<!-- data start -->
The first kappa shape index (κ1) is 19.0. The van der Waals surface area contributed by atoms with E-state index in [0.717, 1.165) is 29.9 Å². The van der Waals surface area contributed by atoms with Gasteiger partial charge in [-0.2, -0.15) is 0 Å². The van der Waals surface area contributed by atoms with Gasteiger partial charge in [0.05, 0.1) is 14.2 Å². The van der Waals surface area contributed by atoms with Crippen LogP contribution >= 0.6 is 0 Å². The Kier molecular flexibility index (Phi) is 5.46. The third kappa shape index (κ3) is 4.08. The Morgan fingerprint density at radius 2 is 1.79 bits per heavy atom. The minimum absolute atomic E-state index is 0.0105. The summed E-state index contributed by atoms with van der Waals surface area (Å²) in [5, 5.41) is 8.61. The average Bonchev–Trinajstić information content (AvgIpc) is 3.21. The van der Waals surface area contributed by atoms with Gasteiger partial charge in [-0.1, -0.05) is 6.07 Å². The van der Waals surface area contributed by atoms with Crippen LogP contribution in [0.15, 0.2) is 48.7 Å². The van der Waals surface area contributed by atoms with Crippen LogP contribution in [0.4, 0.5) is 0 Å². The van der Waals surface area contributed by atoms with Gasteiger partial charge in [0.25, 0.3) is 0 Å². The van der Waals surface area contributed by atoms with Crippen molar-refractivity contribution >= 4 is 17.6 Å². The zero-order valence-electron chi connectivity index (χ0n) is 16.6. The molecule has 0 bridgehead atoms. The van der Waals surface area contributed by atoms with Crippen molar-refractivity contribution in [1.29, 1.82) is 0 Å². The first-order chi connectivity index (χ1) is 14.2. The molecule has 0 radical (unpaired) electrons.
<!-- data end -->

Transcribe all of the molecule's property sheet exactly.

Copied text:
The first kappa shape index (κ1) is 19.0. The van der Waals surface area contributed by atoms with E-state index in [0.717, 1.165) is 29.9 Å². The van der Waals surface area contributed by atoms with Gasteiger partial charge in [-0.2, -0.15) is 0 Å². The van der Waals surface area contributed by atoms with Gasteiger partial charge in [0.05, 0.1) is 14.2 Å². The van der Waals surface area contributed by atoms with Crippen LogP contribution >= 0.6 is 0 Å². The Kier molecular flexibility index (Phi) is 5.46. The third kappa shape index (κ3) is 4.08. The Morgan fingerprint density at radius 2 is 1.79 bits per heavy atom. The minimum absolute atomic E-state index is 0.0105. The summed E-state index contributed by atoms with van der Waals surface area (Å²) in [5, 5.41) is 8.61. The average Bonchev–Trinajstić information content (AvgIpc) is 3.21. The van der Waals surface area contributed by atoms with Gasteiger partial charge in [-0.1, -0.05) is 6.07 Å². The van der Waals surface area contributed by atoms with Crippen LogP contribution in [0.15, 0.2) is 48.7 Å². The van der Waals surface area contributed by atoms with Crippen LogP contribution in [0.4, 0.5) is 0 Å². The van der Waals surface area contributed by atoms with Gasteiger partial charge in [0.25, 0.3) is 0 Å². The van der Waals surface area contributed by atoms with Crippen molar-refractivity contribution >= 4 is 17.6 Å². The zero-order valence-electron chi connectivity index (χ0n) is 16.6. The molecule has 0 bridgehead atoms. The van der Waals surface area contributed by atoms with Crippen molar-refractivity contribution in [1.29, 1.82) is 0 Å². The first-order chi connectivity index (χ1) is 14.2. The molecule has 0 radical (unpaired) electrons.